Duet Wifi Display

I have an Ultibots D300VS delta printer (sadly no longer in production) that I use a lot.

It has a Duet Wifi control board, which has a great web interface that can do everything you need to do.

Sometimes, however, I wanted to be able to do a task at the printer, and this required using my phone to connect to the printer. There is a nice display available (PanelDue) but it was more money and functions than I need.

So I made my own. It lets me do 3 tasks that I prefer to do at the printer:

  1. Pre-heat the bed and extruder
  2. Monitor the status of a print
  3. Pause the print, extrude filament so I can change the color, and resume the print.
Initialization Screen
Status Screen
Pause and Load Screen

The display is a Nextion 2.4 inch screen, and an Adafruit Feather M0 board is used to interface between the Duet and the screen. For complete details you can go to my github repo

ESP8266 NodeMCU (Arduino compiler) Pins. Now with WeMos D1 Mini!

Here are two images I look up often when using ESP8266 boards.  I like the NodeMCU versions, they are cheap and easy to use with USB power or a battery.

The pins are not labeled in a friendly way for the arduino compiler, however.  The arduino compiler uses the GPIO numbers on the chip, while the board’s silkscreen uses NodeMCU labels.  Below is a nice image (from here) showing the pin numbers.

nodemcu pins

The pins, like on many microcontrollers, have multiple functions.  For example, even though you can wire external devices to GPIO1 and GPIO3, doing so could prevent the serial port from working, or cause serial print commands to drive your device!  A nice summary (from here) shows that there are only a few pins that truly have nothing to do.  The lines in green show that GPIO 4, 5, 12, 13, 14 are your safest bets.  The yellow lines can be used as outputs but can cause funny behavior if used as inputs because external signals are read on these pins at boot or other times.  I have made the mistake of hooking a GPS serial stream to GPIO 15 which caused intermittent problems; depending on the data coming in sometimes the pin was high or low which affected boot behavior.

pin functions

Here’s the WeMos D1 Mini too, also a nice choice for inexpensive boards.  These usually don’t have the pins soldered which is my preference. (image from here)

Internet of Coffee!

Monitoring the morning brew with the internet of things.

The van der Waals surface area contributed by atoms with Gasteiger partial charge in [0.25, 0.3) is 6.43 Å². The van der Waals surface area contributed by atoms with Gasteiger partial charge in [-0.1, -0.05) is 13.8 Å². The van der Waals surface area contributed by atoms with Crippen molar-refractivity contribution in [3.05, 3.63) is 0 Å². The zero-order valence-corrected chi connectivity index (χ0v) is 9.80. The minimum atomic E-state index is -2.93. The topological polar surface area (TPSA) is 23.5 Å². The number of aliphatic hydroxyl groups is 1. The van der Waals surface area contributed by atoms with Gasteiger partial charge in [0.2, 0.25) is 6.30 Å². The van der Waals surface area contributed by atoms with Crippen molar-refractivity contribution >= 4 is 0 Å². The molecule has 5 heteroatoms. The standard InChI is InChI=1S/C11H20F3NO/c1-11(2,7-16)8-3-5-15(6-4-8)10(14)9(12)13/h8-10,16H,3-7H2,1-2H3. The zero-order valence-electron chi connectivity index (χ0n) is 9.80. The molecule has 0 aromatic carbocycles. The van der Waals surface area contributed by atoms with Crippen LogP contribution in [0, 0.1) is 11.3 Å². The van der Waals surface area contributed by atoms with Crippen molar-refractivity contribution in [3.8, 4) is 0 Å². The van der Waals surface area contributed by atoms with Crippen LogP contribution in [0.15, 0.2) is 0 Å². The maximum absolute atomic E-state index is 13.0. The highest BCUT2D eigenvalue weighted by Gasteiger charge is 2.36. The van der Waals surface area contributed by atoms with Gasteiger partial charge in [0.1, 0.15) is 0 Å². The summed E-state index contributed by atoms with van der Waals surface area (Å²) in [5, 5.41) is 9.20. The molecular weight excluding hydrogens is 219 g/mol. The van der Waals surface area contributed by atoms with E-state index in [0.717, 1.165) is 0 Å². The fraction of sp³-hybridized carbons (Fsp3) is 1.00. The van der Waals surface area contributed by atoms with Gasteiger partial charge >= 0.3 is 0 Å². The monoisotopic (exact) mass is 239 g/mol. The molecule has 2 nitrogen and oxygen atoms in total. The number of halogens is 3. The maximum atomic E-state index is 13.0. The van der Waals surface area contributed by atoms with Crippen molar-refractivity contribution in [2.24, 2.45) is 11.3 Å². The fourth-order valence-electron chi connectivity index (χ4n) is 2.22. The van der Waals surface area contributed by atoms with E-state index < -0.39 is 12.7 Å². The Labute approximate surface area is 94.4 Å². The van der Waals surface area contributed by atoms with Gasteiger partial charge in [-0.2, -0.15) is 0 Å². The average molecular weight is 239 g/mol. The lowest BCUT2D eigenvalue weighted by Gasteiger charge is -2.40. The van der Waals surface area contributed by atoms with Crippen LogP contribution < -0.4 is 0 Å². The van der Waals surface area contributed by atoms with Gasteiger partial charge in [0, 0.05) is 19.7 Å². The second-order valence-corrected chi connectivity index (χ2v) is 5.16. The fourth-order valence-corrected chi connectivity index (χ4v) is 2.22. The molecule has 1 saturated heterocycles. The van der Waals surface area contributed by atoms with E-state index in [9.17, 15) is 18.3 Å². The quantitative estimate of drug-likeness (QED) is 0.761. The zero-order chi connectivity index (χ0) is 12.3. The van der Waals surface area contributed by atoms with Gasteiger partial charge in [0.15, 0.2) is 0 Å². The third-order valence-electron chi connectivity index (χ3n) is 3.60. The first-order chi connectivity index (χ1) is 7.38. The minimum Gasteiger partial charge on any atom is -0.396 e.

Hot Coffee (sped up 40 times)

Do you want to know when your coffee is done brewing but are too lazy to walk over to see for yourself?  Do you need to monitor your coffee pot when you are out of town?  Probably not, but here is one solution to the non-problem.  CLICK HERE to see if the coffee is hot, or keep reading to see how to make your own.

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Dumbo the Autonomous Boat

Dumbo is an autonomous research vessel constructed by students at Cal Maritime.  Dumbo carries temperature, salinity, and dissolved oxygen sensors and makes oceanographic observations in the waters off of the Cal Maritime Campus.  This work has been supported by the CSU Council on Ocean Affairs, Science & Technology (COAST).

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NMEA 0183 Speedometer

I had an email request to find this project from 2010… I updated the code too!

Arduino in Test Mode
Arduino in Test Mode

This project  takes the pulse from a paddlewheel boat speed sensor and makes an NMEA output on the serial port.  It should work with most through-hull speed transducers, and also with windspeed transducers too.  The NMEA stream comes from the arduino serial port, so if you have a USB arduino you can hook it up to a laptop easily.  If you want to hook it up to another NMEA instrument you’ll need something like a MAX232 chip to take the TTL logic from the serial port pins and convert them to RS-232 (or convert to RS-422 to meet the NMEA specification).

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n3m0 the autonomous boat

autonomous boat

I have been documenting the build of n3m0, my latest autonomous boat over at hackaday.io.  It has been pretty successful so far, here are some links:

The project page.

I won $1000 in the hackaday prize! Actually $2000!

Feature on hackaday.com

Feature on hackster.io

Someone else is already building another one

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